"You have letter?" Viet seemed concerned.
I was concerned too -- we were stopped in the middle of the frickin' road! "What letter?" I asked.
"I know this place. Can not get in without letter. I can not go no way. You know other place?"
Damn. I didn't have a letter. And I did know I needed one. My contact had advised me of this and offered to arrange for my access. I'd just never followed up -- I figured I could talk my way past the gate.
"Do you know of Hanoi Towers?" I asked. I was ready with a backup plan.
Built by the French in 1904 and for decades called Maison Centrale, the site which now supports the several-story Hanoi Towers hotel and office complex, was once a sprawling French colonial fortress. When Vietnam was under French rule, prisoners here were subject to torture and execution. After the French were defeated at the battle of Dien Bien Phu in 1954 -- leading to the division of communist North Vietnam and non-communist South Vietnam and the precursor for America's military involvement in the region -- the Vietnamese renamed the building Hoa Lo Prison. During the war American prisoners nicknamed the prison the "Hanoi Hilton." Rumor had it that at this address today stood one of the most popular restaurants and darts bars in Hanoi.
"It just few blocks," responded Viet.
"Have you heard of Jacc's?" I asked.
"Yes! Used to be Red Onion. I been there. You want go?"
"Let's do it!" Carefully we edged back into the swarm of traffic and humanity.
When John McCain's A-4E Skyhawk was shot from the sky in 1967 he parachuted into Truc Bac Lake on the outskirts of town. With two broken arms and a broken leg he was dragged from the lake by an angry crowd and beaten. Then for five and half years -- two of them in solitary confinement with leg irons -- he lived at the Hanoi Hilton. The old jail housed over 300 American pilots at various periods during the war.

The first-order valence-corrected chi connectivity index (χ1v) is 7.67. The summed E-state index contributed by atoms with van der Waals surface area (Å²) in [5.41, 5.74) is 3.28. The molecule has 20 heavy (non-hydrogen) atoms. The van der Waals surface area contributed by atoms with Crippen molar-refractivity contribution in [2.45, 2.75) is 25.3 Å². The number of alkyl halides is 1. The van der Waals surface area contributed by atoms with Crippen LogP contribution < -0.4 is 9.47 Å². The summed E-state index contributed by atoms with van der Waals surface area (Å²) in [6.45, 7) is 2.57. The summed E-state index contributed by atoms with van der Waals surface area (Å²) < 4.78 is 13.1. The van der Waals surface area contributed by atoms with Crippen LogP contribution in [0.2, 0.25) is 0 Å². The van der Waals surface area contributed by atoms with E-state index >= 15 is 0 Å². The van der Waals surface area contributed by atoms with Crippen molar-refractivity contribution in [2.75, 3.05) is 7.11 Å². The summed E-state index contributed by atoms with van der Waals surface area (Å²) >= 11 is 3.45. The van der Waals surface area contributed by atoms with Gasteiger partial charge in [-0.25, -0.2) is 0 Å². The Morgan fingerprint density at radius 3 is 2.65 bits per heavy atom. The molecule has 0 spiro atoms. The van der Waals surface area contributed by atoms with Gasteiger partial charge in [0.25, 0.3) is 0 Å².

Slowly Viet rounded a busy corner. Before me stood the thick, grey stone walls of the former prison. On the Hai Ba Trung Street side, still standing is the huge arched double doorway through which prisoners -- first Vietnamese and then American -- arrived in giant trucks. The etched letters of the Maison Centrale are still legible in the stone. Adjacent to the west end of the old prison wall is a modern high-rise building. Next to the building and backing up to the wall is small parking lot. Viet and I whipped between a couple of white lines, locked up his motorbike and headed into the building and onto an elevator.
"We almost there," advised my friend as he pressed the elevator button and the doors squeezed together in front of us.
The Vietnamese tore down most of Hoa Lo Prison in 1993 to make way for the space on which Viet and I now stood: the Hanoi Towers, 49 Hai Ba Trung. Jacc's is on the 4th Floor. What remains of the notorious Hanoi Hilton is now a museum and popular tourist attraction. McCain himself has visited twice.
Owned by Australian Craig Jackson and second only to the Spotted Cow (23-C Hai Ba Trung) Jacc's is probably the most popular darts bar in the former North Vietnam. It's one of Hanoi's hot spots for everything from a business power lunch to an upscale evening out with whomever it is you're trying to impress. A mix of locals and expatriates dine on fare ranging from grilled salmon to traditional Vietnamese pho (rice noodle soup -- as common in Vietnam as a cheeseburger is in Toledo). The view of the city from the oversized windows is spectacular.